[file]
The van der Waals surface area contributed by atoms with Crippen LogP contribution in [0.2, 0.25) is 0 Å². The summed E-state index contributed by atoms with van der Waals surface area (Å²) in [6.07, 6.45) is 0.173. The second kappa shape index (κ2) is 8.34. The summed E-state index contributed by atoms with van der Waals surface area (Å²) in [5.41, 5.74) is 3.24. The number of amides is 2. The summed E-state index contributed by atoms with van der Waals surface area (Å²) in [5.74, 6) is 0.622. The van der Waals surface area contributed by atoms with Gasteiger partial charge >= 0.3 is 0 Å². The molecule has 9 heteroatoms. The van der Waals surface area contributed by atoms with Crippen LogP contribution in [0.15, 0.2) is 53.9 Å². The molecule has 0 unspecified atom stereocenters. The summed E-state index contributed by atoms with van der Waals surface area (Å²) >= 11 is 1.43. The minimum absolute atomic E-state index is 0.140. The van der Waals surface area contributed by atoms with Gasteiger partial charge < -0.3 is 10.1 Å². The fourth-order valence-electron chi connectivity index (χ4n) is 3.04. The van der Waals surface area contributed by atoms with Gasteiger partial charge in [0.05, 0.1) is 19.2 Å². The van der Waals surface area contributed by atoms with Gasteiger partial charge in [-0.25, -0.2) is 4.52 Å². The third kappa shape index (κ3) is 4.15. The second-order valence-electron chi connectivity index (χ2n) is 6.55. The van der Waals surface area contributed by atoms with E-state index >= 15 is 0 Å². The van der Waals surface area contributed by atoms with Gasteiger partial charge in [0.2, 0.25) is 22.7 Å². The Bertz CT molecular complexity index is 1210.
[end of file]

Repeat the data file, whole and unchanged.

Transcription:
The van der Waals surface area contributed by atoms with Crippen LogP contribution in [0.2, 0.25) is 0 Å². The summed E-state index contributed by atoms with van der Waals surface area (Å²) in [6.07, 6.45) is 0.173. The second kappa shape index (κ2) is 8.34. The summed E-state index contributed by atoms with van der Waals surface area (Å²) in [5.41, 5.74) is 3.24. The number of amides is 2. The summed E-state index contributed by atoms with van der Waals surface area (Å²) in [5.74, 6) is 0.622. The van der Waals surface area contributed by atoms with Gasteiger partial charge >= 0.3 is 0 Å². The molecule has 9 heteroatoms. The van der Waals surface area contributed by atoms with Crippen LogP contribution in [0.15, 0.2) is 53.9 Å². The molecule has 0 unspecified atom stereocenters. The summed E-state index contributed by atoms with van der Waals surface area (Å²) >= 11 is 1.43. The minimum absolute atomic E-state index is 0.140. The van der Waals surface area contributed by atoms with Gasteiger partial charge < -0.3 is 10.1 Å². The fourth-order valence-electron chi connectivity index (χ4n) is 3.04. The van der Waals surface area contributed by atoms with Gasteiger partial charge in [0.05, 0.1) is 19.2 Å². The van der Waals surface area contributed by atoms with Gasteiger partial charge in [-0.25, -0.2) is 4.52 Å². The third kappa shape index (κ3) is 4.15. The second-order valence-electron chi connectivity index (χ2n) is 6.55. The van der Waals surface area contributed by atoms with E-state index >= 15 is 0 Å². The van der Waals surface area contributed by atoms with Gasteiger partial charge in [0.2, 0.25) is 22.7 Å². The Bertz CT molecular complexity index is 1210.